“We knew that our special sauce of combining our ‘Now’ feature of near-live television with the best British TV programming would make this a must-have service,” said BritBox president Soumya Sriraman. “British content is as popular as ever, and we are doubling down by making amazing series accessible while continuing to build our ever-growing community around desirable content.”The service has been home to exclusive North American premieres of latest seasons of popular crime dramas “Vera,” starring Oscar-nominee Brenda Blethyn, and “Maigret,” starring Rowan Atkinson, as well as sitcoms including Ben Elton’s “Upstart Crow” and “Bliss.” Many series, including top-rated British soap operas “Eastenders” and “Coronation Street,” are available for North American subscribers within hours of their U.K. broadcast.Last July, BritBox aired its first original commission, crime drama “The Bletchley Circle: San Francisco.”Ann Sarnoff, president of BBC Studios – Americas and the board chair of BritBox, said the service was proud to have reached the half-million-subscribers milestone so quickly. “Our continued commitment to content investment will mean even more great programming to engage the fans going forward,” said Sarnoff.AMC Networks is a minor investor in the service. ×Actors Reveal Their Favorite Disney PrincessesSeveral actors, like Daisy Ridley, Awkwafina, Jeff Goldblum and Gina Rodriguez, reveal their favorite Disney princesses. Rapunzel, Mulan, Ariel,Tiana, Sleeping Beauty and Jasmine all got some love from the Disney stars.More VideosVolume 0%Press shift question mark to access a list of keyboard shortcutsKeyboard Shortcutsplay/pauseincrease volumedecrease volumeseek forwardsseek backwardstoggle captionstoggle fullscreenmute/unmuteseek to %SPACE↑↓→←cfm0-9Next UpJennifer Lopez Shares How She Became a Mogul04:350.5x1x1.25×1.5x2xLive00:0002:1502:15 The number of subscribers to BritBox has hit 500,000, the streaming service said Thursday. The platform, launched as a collaboration between BBC Studios and ITV, is designed to offer U.S. and Canadian viewers the best of recent and classic British television content.The streaming service launched in the U.S. in March 2017 with a host of the latest British dramas and soaps, as well as classic comedy titles such as “Fawlty Towers,” “The Office,” “Gavin & Stacey” and “Absolutely Fabulous.” The service’s Canadian launch followed in February 2018.Content and subscribers have grown rapidly, with BritBox leveraging programming including simulcast events, such as the wedding of Meghan Markle and Prince Harry last May, and new star-led programming like “Hold the Sunset,” which marked “Fawlty Towers” and Monty Python star John Cleese’s first leading role in a British sitcom in nearly 40 years. BritBox is now home to the largest collection of British streaming content in both the U.S. and Canada. Popular on Variety
The hacking collective LulzSec has struck again today, and it’s gamers that are going to be the most upset. Both MMO Eve Online, and indie hit Minecraft are thought to have had their servers compromised. Escapist Magazine completes a trio of hacks today for the group who have been highly active recently.The Eve Online attack has been confirmed by the following tweet appearing on the game’s official Twitter account:LulzSec responded to that tweet by mocking CCP for taking the entire game offline “after our very simple DDoS attack.”Minecraft’s website is up, but the game servers are down with no confirmation coming from creator Notch yet as to their state. It could be there’s no Minecraft session for some gamers tonight until the security hole has been closed.As to the motivation behind these attacks. LulzSec always state they do it “for the lulz”. A press release giving details of the attack has yet to appear on their website, but their Twitter account is as active as ever.via ExophaseMatthew’s OpinionThere’s two ways of looking at these attacks: highlighting a security problem or just beingmalicious and targeting popular services. With a taget like Sony’s PSN, it makes a huge statement about how poorly Sony treats its user data and they should be called out on it. For a game like Minecraft that has been put together mostly by one guy working on his own, LulzSec should be talking with him about a security issue, not taking the game offline.Eve Online is a much larger game, but the same rule applies. They are a small collective in iceland running a popular niche MMO. What’s the value in hacking them over doing them a favor and helping shore up security. Is it really for the lulz? I don’t think players paying a subscription will be laughing about those two hacks.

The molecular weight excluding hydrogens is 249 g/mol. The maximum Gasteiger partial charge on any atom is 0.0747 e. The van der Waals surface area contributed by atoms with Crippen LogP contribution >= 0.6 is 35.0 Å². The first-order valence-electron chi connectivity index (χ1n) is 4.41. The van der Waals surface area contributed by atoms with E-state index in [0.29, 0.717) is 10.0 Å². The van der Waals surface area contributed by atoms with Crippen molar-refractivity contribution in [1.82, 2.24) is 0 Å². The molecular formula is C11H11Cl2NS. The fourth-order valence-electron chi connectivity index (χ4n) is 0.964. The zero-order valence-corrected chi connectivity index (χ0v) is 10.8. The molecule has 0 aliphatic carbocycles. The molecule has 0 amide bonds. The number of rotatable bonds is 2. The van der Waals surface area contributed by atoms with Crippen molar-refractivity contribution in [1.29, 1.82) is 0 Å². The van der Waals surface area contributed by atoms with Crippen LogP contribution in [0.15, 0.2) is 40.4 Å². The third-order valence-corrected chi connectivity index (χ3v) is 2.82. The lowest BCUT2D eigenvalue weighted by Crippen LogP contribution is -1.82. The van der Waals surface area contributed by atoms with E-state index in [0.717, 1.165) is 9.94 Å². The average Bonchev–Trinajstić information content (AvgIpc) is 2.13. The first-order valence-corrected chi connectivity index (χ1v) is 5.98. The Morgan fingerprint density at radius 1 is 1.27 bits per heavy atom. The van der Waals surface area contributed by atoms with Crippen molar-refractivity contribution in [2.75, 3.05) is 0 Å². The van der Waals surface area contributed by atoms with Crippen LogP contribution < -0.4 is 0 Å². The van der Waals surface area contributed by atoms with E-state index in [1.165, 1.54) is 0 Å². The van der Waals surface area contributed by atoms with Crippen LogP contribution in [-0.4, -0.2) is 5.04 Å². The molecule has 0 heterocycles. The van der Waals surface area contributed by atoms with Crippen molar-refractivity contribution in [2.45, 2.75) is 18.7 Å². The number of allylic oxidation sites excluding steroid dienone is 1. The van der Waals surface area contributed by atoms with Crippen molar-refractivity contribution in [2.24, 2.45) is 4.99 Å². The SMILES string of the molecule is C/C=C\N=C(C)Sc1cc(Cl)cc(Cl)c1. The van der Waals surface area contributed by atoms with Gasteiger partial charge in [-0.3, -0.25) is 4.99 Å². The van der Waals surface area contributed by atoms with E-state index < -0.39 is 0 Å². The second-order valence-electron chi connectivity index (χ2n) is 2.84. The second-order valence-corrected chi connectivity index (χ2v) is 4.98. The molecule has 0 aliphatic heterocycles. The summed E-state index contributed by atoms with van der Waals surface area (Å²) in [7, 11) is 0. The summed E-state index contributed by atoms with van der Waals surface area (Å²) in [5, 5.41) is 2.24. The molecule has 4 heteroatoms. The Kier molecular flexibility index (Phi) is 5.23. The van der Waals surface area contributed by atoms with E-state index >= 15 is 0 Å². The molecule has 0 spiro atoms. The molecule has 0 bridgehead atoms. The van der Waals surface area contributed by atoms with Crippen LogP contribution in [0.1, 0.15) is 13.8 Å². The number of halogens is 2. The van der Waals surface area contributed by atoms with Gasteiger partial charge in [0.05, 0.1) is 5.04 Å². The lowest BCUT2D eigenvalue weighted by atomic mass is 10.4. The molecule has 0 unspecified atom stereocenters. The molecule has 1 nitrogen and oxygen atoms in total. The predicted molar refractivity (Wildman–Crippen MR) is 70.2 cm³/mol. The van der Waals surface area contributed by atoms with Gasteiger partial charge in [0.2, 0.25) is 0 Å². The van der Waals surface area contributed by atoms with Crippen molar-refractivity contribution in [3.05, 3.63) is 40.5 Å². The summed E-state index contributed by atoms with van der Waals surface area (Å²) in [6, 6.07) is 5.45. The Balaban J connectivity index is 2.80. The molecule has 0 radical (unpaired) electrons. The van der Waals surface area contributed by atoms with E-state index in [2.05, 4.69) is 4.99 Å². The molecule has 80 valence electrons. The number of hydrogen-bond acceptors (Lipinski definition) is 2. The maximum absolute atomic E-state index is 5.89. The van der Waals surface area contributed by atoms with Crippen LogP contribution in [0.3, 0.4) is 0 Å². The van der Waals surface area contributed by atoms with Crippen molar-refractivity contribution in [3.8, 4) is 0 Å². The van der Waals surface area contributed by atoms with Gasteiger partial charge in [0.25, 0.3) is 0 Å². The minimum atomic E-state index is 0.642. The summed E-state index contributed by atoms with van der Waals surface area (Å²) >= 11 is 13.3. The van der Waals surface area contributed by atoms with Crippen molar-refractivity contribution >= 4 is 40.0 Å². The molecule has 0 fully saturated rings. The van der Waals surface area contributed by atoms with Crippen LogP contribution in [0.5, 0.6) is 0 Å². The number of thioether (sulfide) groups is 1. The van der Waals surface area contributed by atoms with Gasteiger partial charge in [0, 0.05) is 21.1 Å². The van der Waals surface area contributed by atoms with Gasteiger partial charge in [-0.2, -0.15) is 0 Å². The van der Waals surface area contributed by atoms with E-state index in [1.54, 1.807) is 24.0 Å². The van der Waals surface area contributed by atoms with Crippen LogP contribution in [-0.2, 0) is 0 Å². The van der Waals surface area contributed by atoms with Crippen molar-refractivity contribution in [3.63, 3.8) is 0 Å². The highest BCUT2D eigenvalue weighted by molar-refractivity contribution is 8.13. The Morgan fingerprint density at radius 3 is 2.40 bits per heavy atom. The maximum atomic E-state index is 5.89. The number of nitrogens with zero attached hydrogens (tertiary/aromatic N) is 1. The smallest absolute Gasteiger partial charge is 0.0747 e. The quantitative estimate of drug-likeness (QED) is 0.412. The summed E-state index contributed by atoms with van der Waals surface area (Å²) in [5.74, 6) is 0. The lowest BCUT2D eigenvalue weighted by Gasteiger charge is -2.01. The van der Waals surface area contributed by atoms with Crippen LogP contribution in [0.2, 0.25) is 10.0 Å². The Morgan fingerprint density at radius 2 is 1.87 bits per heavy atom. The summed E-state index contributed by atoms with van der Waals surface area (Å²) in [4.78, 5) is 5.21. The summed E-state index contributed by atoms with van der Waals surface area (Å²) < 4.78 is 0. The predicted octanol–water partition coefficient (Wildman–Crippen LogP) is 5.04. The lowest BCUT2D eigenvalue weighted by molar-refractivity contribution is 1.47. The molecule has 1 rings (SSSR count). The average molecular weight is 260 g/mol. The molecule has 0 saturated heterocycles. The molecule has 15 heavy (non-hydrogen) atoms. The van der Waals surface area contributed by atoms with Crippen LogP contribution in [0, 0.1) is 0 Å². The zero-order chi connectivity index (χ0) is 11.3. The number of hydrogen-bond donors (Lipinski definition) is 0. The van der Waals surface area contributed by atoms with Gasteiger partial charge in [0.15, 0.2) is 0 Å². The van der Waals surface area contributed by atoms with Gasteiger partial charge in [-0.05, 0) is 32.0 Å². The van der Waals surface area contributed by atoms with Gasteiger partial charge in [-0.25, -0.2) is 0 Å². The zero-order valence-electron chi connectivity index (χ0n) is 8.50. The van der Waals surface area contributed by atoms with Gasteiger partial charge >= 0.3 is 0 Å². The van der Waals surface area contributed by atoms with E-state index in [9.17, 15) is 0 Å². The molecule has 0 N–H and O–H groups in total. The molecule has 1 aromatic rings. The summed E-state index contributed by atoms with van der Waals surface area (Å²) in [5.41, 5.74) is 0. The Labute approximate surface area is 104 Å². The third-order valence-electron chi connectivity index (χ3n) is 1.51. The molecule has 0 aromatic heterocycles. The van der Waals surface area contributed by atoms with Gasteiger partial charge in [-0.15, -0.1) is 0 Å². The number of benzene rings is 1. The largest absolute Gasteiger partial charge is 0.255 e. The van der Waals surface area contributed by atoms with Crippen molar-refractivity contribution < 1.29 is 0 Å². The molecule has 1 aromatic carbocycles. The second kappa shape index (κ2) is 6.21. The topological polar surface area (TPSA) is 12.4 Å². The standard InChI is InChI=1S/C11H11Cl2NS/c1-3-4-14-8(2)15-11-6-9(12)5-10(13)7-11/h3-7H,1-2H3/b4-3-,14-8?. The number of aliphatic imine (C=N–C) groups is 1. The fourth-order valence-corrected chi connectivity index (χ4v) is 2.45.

Humans can’t see into the infrared like some animals, but we may soon be able to easily convert infrared into light we can see. Researchers from Germany have succeeded in creating a new material that can convert infrared light into visible light. This feat has been accomplished before, but this material is more stable and effective. The team believes its new nanocrystal mixture has the potential to be used in the real world because of it.The material is composed mainly of sulfur and atomic tin powder. These atoms were coaxed into a diamond shape, then coated with organic ligands to bind them together. When a near infrared laser is passed through these crystals, it comes out the other side in the visible spectrum.Scientists have created materials that are capable of doing this in the past, but they weren’t practical. For one, these materials could only convert infrared to visible light by scattering the photons, which is often not what you want outside of a laboratory setting. Many of them are also non-stable at room temperature or when exposed to air. Again: not great for practical use.By contrast, the German researchers found their nanocrystals are highly stable, able to withstand contact with air indefinitely and exposure to temperatures as high as 572 degrees F. More importantly, infrared light that passes through the material comes out the other side with a modified wavelength only. The direction of the light was not changed. The researchers note that the light it produced was soft, in the same range as tungsten bulbs. However, the visible light can be tuned by changing the qualities of the IR beam.There’s potential this material could be of use in scientific instruments that deal with infrared visualization. On the consumer side, it could have applications in display and projector technology.